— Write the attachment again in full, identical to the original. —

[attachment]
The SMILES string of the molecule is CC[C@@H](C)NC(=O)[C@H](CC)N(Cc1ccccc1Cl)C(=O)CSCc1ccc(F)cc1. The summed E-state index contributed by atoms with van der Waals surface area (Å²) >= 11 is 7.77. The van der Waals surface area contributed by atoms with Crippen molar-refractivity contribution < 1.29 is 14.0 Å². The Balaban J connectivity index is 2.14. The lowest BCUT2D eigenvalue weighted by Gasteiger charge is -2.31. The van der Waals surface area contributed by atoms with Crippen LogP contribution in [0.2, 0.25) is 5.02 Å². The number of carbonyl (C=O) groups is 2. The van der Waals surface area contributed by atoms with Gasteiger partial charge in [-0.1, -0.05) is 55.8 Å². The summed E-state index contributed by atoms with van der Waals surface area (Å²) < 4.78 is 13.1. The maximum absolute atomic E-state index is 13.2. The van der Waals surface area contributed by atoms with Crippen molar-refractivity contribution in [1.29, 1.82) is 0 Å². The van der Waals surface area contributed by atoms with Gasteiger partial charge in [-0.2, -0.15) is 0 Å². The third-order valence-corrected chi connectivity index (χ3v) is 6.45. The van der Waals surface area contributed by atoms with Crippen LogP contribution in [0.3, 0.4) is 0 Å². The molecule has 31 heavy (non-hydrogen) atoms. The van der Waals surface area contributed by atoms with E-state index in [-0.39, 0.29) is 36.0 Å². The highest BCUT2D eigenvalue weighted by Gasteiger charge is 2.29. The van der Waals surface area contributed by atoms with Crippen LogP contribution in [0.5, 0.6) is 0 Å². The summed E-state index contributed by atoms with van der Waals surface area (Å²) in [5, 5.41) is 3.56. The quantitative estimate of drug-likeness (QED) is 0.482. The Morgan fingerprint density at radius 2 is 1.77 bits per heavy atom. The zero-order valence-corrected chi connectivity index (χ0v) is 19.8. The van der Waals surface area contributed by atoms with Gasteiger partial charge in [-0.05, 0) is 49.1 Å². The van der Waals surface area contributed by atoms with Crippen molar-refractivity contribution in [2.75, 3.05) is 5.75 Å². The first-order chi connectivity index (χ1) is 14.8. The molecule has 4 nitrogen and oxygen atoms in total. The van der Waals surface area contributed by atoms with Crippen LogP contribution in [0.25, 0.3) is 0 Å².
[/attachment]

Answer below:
The SMILES string of the molecule is CC[C@@H](C)NC(=O)[C@H](CC)N(Cc1ccccc1Cl)C(=O)CSCc1ccc(F)cc1. The summed E-state index contributed by atoms with van der Waals surface area (Å²) >= 11 is 7.77. The van der Waals surface area contributed by atoms with Crippen molar-refractivity contribution < 1.29 is 14.0 Å². The Balaban J connectivity index is 2.14. The lowest BCUT2D eigenvalue weighted by Gasteiger charge is -2.31. The van der Waals surface area contributed by atoms with Crippen LogP contribution in [0.2, 0.25) is 5.02 Å². The number of carbonyl (C=O) groups is 2. The van der Waals surface area contributed by atoms with Gasteiger partial charge in [-0.1, -0.05) is 55.8 Å². The summed E-state index contributed by atoms with van der Waals surface area (Å²) < 4.78 is 13.1. The maximum absolute atomic E-state index is 13.2. The van der Waals surface area contributed by atoms with Crippen molar-refractivity contribution in [1.29, 1.82) is 0 Å². The van der Waals surface area contributed by atoms with Gasteiger partial charge in [-0.2, -0.15) is 0 Å². The third-order valence-corrected chi connectivity index (χ3v) is 6.45. The van der Waals surface area contributed by atoms with Crippen LogP contribution in [0.3, 0.4) is 0 Å². The molecule has 31 heavy (non-hydrogen) atoms. The van der Waals surface area contributed by atoms with E-state index in [-0.39, 0.29) is 36.0 Å². The highest BCUT2D eigenvalue weighted by Gasteiger charge is 2.29. The van der Waals surface area contributed by atoms with Crippen LogP contribution in [0.5, 0.6) is 0 Å². The summed E-state index contributed by atoms with van der Waals surface area (Å²) in [5, 5.41) is 3.56. The quantitative estimate of drug-likeness (QED) is 0.482. The Morgan fingerprint density at radius 2 is 1.77 bits per heavy atom. The zero-order valence-corrected chi connectivity index (χ0v) is 19.8. The van der Waals surface area contributed by atoms with Gasteiger partial charge in [-0.05, 0) is 49.1 Å². The van der Waals surface area contributed by atoms with Crippen molar-refractivity contribution in [2.75, 3.05) is 5.75 Å². The first-order chi connectivity index (χ1) is 14.8. The molecule has 4 nitrogen and oxygen atoms in total. The van der Waals surface area contributed by atoms with Crippen LogP contribution in [0.25, 0.3) is 0 Å².